The blog has been quiet lately, but with good reason: I got a new job!
I began last fall with the marketing and communications department of a large health care system and I love it, although since I’ve started, I haven’t had time for much else. Now that a few months have passed, I’m slowly but surely getting things settled into a routine – including my lymphedema.
Adjusting to a new routine
Before starting the job, I was a little nervous about how sitting at a desk all day would affect my swelling. I’ve mostly worked jobs where I’ve had time to recharge and elevate between shifts or during days off: I’ve cleaned houses and hotel rooms, baked pies, sold antiques – but a professional, full-time office job with a regular schedule? Totally new ground for both me and my leg.
To prepare, I revisited a post my lymphie friend Grace wrote on her blog a few years back called “A Lymphie’s Guide to the Workplace” – an awesome resource with lots of great tips for desk-bound lymphies.
I also made sure to get the appropriate accommodations cleared with my new employer, who provided me with a footstool so that I can elevate beneath my desk.
Despite all the prep, I still had some concerns. Here are four worries I had about managing lymphedema in the workplace, and how I’ve adapted over the months since.
1. Sitting at a desk all day long
Unlike the cardiovascular system, the lymphatic system doesn’t have a pump to keep lymph moving: instead, it depends on one-way valves and the movement of surrounding muscles and joints, whose contractions help push the fluid up to the subclavian veins at the base of the neck where the filtered lymph rejoins the bloodstream.
Needless to say, sitting all day long with a compromised lymphatic system puts a serious kink in the hose and can aggravate existing swelling.
Solution: Get up from my desk every hour or so. Whether it’s a walk to the bathroom (my coworkers must think I have the tiniest bladder!) or to the kitchenette to refill my water bottle, I gotta get up and move my lymph.
Standing also helps. I recently asked my employer for a standing desk converter, and being able to alternate between sitting and standing has been such a huge relief. Not just for my swelling, either: sitting for too long makes my compression garment pinch behind my knee, and standing alleviates that for me.
Sometimes short walks and standing at your desk aren’t enough, though. If you’re inclined to give it a try, there are exercises you can do at your desk as well as decongestive and breathing exercises specific to lymphedema, too.
2. Wearing compression at work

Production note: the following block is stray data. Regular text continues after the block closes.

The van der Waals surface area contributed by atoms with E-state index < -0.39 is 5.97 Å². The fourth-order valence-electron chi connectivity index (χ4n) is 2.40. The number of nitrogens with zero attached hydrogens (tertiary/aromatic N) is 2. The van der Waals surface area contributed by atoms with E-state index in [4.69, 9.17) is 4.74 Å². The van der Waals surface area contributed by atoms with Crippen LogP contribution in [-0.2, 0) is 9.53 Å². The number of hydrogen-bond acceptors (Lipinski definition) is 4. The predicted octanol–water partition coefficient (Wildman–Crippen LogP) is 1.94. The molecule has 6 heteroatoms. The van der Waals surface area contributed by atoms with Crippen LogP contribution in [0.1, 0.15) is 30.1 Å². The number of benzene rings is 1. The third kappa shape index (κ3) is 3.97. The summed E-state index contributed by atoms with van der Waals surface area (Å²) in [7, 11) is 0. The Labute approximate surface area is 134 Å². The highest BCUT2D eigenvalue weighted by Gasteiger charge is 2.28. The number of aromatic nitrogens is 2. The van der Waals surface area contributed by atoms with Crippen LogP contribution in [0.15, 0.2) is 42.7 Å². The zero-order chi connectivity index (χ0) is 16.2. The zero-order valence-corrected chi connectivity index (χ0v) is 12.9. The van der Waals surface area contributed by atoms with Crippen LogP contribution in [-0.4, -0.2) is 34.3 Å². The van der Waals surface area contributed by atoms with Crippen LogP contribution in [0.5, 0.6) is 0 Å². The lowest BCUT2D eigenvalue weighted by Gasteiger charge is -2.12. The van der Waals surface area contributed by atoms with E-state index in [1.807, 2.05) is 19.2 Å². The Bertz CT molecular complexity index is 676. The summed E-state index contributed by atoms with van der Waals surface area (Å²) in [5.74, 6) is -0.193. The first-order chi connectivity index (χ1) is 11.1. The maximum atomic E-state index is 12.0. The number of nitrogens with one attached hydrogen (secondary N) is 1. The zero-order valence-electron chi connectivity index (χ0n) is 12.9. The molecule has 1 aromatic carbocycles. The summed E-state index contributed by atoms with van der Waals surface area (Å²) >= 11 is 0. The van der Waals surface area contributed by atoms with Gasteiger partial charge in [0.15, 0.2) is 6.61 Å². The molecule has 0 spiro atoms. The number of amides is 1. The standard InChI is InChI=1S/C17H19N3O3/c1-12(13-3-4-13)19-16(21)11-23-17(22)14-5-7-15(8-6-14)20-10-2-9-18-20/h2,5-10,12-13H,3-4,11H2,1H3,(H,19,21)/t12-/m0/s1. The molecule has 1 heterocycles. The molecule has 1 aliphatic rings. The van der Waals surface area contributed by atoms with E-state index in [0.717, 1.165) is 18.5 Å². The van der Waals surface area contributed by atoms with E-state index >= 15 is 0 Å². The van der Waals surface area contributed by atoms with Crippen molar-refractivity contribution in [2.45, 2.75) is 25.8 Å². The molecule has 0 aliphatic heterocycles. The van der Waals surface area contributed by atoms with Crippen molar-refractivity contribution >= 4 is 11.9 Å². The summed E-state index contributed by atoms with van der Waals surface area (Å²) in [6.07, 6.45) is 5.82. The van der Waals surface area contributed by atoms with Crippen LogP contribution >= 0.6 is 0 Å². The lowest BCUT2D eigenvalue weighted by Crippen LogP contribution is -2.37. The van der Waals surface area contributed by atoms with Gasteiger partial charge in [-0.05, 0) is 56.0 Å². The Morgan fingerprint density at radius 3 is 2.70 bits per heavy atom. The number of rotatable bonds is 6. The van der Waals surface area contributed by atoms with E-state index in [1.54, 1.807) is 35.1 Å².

It’s weird: I’ve reached the point where I’m okay with wearing my compression openly out in public, yet I was suddenly nervous about wearing it around the office. I guess it’s because these wouldn’t be passing strangers, but rather people I see every day. Would they notice my leg? Would they care?
Solution: Remind myself of my priorities. My health and physical comfort comes before any worries about what other people may think. For better or worse, my lymphedema is a part of me, and that means my compression garment will always be a part of my outfit.
So, I’ve been wearing my compression garment – sometimes openly, other times hidden by longer pants – and everyone has been great about it. (Some I think haven’t even noticed!) Either way, I’m happy to lymphsplain when asked about my leg: working in the medical industry means my coworkers are not only understanding, but are genuinely curious to learn about it.
Plus, I like the idea of normalizing the sight of someone wearing a compression garment. Maybe one of my coworkers will see someone wearing compression out at the grocery store or walking down the street, and now they’ll be able to recognize it. How neat is that?
3. Physiological effects
Before starting the job, I was concerned what physiological effects this change in routine would have on my swelling. My lymphedema can be sensitive, and there was a definite period of adjustment during the first week or so where both legs were noticeably puffier.
Solution: Paying extra attention to my lymphedema limb and responding with action. Is it feeling denser than usual? Heavier? Is there a dull aching pain, or pins and needles? If I notice anything that feels different than my baseline, I try best I can to address it, be it by elevating, going for a quick walk, or using my compression pump when I get home.
Oh – and drinking water. Lymph fluid has a high protein content, so staying hydrated is crucial for lymphies as it helps flush out the excess protein from tissues.
4. Time management
Work, the blog, time with friends and family, errands, housekeeping, lymphedema treatment… it all starts to pile up after a while, and it’s unavoidable that one area of life (or two, or three) eventually falls by the wayside.
Living with a chronic condition like lymphedema means we have to be intentional in the choices we make around how – and on what – we spend our time, because when we get overwhelmed and worn down, our health usually gets worn down, too.
Solution: I’m still figuring this one out. There’s a lot I’d like to do, but I don’t always have enough energy or time to do it all. A good planner helps me stay organized, but the biggest thing for me right now is being mindful of not spreading myself too thin; I’m no good to myself or anybody else if I’m sleep-deprived, cranky, and stressed out.
Like I said, time management is still a work in progress for me – but then again, so are most things!